Are you a chatty Cathy when you’re sound asleep? Find out about the mystery of sleep talking, and what those sweet nothings you utter really mean.
Has your partner ever referred to a conversation that occurred the night before — and you can’t remember a thing you said? Unless it’s after a wild night out, the cause may be somniloquy, better known as sleep talking.
Sleep talking falls under the category of parasomnias, which are disruptive sleep disorders. Other parasomnias include sleepwalking, bedwetting, and night terrors. Although it can be startling, sleepwalking is generally nothing to worry about.
“Sleep talking is benign for most people,” says Russell Rosenberg, PhD, who is the chairman of the National Sleep Foundation in Atlanta. “No one knows exactly what causes it.” A lot of nighttime chitchat can cause you to feel tired the next day, but it’s generally not a cause for concern. It’s also quite common: although statistics vary, about 60 percent of us will have at least one episode of sleep talking, according to William Kohler, MD, the medical director of the Florida Sleep Institute in Tampa.
The When and How of Sleep Talking
Sleep talking tends to occur during two different stages of sleep: During stage two, when it’s just a stream of thoughts not accompanied by a dream, and during rapid eye movement (REM) sleep, when it’s accompanied by active dreams. During REM sleep it’s easy to arouse a person out of sleep talking, but during stage two, it’s very hard to wake someone up, and they likely won’t remember what they were talking about. And even during REM sleep, what a sleep-talker is saying may not be related to what’s happening in their dream.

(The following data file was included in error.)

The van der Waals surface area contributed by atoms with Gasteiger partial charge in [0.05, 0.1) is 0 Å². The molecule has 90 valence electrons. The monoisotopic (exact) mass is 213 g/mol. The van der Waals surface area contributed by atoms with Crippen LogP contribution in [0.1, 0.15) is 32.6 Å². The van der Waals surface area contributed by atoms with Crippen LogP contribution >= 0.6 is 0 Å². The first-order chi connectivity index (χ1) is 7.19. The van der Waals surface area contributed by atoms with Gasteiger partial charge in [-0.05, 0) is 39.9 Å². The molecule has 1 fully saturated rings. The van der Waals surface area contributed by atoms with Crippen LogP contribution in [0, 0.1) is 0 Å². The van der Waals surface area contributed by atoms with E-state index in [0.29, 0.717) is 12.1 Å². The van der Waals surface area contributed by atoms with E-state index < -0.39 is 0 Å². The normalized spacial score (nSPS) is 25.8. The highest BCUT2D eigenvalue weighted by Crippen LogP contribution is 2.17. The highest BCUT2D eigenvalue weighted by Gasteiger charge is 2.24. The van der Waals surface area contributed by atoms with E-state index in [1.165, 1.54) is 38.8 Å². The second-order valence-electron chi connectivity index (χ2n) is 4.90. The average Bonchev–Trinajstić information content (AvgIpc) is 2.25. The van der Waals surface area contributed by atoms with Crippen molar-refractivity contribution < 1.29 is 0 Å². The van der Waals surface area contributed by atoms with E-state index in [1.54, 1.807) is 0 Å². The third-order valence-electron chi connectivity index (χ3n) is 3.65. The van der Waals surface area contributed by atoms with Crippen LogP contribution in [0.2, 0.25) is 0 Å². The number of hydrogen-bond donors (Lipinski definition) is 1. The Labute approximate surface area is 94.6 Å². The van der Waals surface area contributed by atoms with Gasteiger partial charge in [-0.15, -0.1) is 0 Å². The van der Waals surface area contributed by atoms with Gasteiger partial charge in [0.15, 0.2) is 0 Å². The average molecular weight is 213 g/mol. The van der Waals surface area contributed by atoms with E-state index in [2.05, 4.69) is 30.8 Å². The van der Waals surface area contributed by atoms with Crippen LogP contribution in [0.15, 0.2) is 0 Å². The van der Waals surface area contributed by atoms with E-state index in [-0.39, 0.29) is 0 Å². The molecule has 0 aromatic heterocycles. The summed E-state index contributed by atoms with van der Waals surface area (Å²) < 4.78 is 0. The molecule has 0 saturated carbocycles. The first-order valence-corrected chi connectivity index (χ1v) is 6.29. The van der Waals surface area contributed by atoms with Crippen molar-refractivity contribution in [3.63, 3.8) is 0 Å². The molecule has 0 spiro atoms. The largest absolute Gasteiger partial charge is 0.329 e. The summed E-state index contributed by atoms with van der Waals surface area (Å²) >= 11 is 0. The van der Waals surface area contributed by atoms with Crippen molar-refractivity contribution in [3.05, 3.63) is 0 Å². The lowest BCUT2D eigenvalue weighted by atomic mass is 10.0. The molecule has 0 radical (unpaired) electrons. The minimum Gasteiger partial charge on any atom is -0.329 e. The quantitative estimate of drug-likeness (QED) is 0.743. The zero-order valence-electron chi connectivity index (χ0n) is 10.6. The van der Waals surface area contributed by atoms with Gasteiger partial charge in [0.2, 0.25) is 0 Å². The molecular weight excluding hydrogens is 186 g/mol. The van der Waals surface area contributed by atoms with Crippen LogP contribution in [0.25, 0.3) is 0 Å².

“With sleep talking, we may have active dreams — we may be speaking about what we’re dreaming. On the other hand, we could be dreaming one thing and speaking something completely different,” says Dr. Kohler.
Sleep talking can vary in frequency and intensity, and can be caused by a variety of factors, which may be as simple as drinking alcohol before going to sleep. “Having a high fever, being under emotional stress, taking certain medications, and having underlying sleep problems like sleep apnea can all cause a person to talk in their sleep,” says Kohler. Sleep talking may also run in families, he says. There aren’t any specific medications that have been singled out to cause sleep talking.
What Does All That Chitchat Mean?
Although you may be tempted to read a lot into what your partner utters in their sleep, experts don’t recommend taking too much stock in those sweet nothings. “It’s not a reflection of what’s going on in your life,” Rosenberg says. Kohler agrees: “There’s a myth that secrets can be revealed with sleep talking, but that’s not really accurate. The things people are talking about can potentially have nothing to do with reality.”
And as many parents know, sleep talking is common in kids. “This is more of a brain development issue in children,” says Rosenberg. “Most kids will grow out of it.”
If your partner or child is chattering away in their sleep, “let it play itself out — just observe and make sure they are safe,” recommends Rosenberg.
So when would sleep talking actually be a cause for concern? Only if you feel overly tired during the day, if your nocturnal chatter is disturbing your partner, or if your sleep talking is accompanied by any other “acting out,” such as sleepwalking. If you’re feeling sleepy all the time, a sleep specialist can help determine the best course of action to ensure you get better sleep.
By Erica Patino